Information about contest rules, submission guidelines, and a leaderboard is available at http://ggwash.org/whichwmata.

Transit


Metro badly needs culture change, everyone agrees. Can it pull it off?

Cross-overs. Guarded 8s. Gauge rods. It's hard for most Metro riders to follow all the talk about track inspection practices, the blistering number of Federal Transit Administration recommendations, and regular single-tracking over one problem or another.

While Metro has many problems with its track inspections, the real problem is deeper. Metro lacks a culture of not just safety, but of getting jobs done properly. The organization hides information from one level to another instead of working together to root out and fix problems.


Photo by Ben Schumin on Flickr.

Frederick Kunkle effectively summarizes the problems with Metro's organizational culture through one recent employment action.

Seyoum Haile, a senior mechanic, had falsified preventive maintenance inspection reports on [a] fan, court documents say. When confronted with discrepancies in those inspection reports during the post-accident investigation, Haile also lied, Metro's management says. ...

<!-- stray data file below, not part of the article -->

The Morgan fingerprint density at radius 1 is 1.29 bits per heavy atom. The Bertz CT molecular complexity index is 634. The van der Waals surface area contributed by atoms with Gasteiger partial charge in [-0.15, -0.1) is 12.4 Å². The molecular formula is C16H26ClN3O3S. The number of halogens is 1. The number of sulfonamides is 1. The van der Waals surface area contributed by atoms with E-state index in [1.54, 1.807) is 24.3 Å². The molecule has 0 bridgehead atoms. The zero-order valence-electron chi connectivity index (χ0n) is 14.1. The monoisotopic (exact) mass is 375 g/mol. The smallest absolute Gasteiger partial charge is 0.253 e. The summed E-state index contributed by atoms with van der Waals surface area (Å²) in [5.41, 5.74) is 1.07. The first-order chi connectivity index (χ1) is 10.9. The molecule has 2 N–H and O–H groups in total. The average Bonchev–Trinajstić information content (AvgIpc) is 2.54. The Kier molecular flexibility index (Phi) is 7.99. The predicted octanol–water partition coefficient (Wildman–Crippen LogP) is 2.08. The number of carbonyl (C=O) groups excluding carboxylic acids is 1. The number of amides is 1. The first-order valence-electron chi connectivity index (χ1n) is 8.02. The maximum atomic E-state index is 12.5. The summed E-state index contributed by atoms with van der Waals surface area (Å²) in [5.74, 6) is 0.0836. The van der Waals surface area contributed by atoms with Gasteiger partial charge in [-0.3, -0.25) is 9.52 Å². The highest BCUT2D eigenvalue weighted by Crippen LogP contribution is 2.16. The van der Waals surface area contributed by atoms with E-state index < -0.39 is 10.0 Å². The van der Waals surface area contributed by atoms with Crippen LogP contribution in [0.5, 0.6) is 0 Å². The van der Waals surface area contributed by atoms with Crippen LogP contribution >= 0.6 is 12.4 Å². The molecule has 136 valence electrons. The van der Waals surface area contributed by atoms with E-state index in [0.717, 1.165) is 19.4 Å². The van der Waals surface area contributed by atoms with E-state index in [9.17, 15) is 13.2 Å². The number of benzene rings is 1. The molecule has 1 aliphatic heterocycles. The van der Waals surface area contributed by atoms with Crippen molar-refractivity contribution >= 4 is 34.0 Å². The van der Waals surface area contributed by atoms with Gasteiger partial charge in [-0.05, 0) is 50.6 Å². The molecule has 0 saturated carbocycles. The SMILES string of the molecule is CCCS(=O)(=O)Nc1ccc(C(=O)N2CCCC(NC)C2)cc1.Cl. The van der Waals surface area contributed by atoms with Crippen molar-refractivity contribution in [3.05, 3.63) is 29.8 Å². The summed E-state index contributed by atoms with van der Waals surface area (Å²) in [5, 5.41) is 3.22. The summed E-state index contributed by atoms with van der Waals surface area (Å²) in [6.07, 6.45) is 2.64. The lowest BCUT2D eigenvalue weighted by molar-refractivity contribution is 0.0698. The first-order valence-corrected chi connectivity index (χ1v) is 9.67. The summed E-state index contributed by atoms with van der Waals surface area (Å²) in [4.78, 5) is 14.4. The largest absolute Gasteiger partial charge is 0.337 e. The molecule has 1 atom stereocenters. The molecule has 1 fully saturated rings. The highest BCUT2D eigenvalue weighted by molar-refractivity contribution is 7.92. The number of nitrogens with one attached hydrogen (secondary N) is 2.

[But] Haile, who had been employed with the agency for 13 years, had only been following routine procedure in a workplace where management fostered incompetence and allowed people to make stuff up as they went along. ... Haile's supervisor, Nicholas Perry, acknowledged in arbitration testimony that he gave out pre-signed inspection reports to his crew. The forms said "reviewed by a supervisor," even if that were not the case, a practice Perry testified that he has since discontinued. ...

When mechanics wanted to run a test remotely, they had to contact Metro's Rail Operations Control Center (ROCC). The ROCC staff sometimes put the mechanics on hold, failed to call back, or had trouble locating the correct switch for the fans in question. On one of the last inspections Haile and a co-worker conducted on the fan before the fatal Yellow Line incident, he was heard in the background on an audio recording respectfully trying to help the ROCC official locate the right switch. But the ROCC operator couldn't find it and hung up. He and his coworker went to work on another fan but did not return to the original one.

The ROCC hung up? Are you kidding me? And Perry handed out pre-signed reports and never checked them? Come on.

I worked at an organization (Google) known for its culture, around innovation, around encouraging engineers to pursue crazy ideas with 20% of their time, around launching products in "beta" (at least at that time) to see what happens. Culture didn't come automatically to it or any other Silicon Valley company. They worked hard to communicate and reinforce themes and consider it strongly in hiring.

Metro's culture, clearly, is lacking. Many employees, whether front-line or managers, don't take responsibilities seriously. If employees falsify reports, and their managers encourage them to, and other departments hang up on them without solving a problem, something is very wrong not just with a few people or a department, but a culture.

Paul Wiedefeld is trying to change this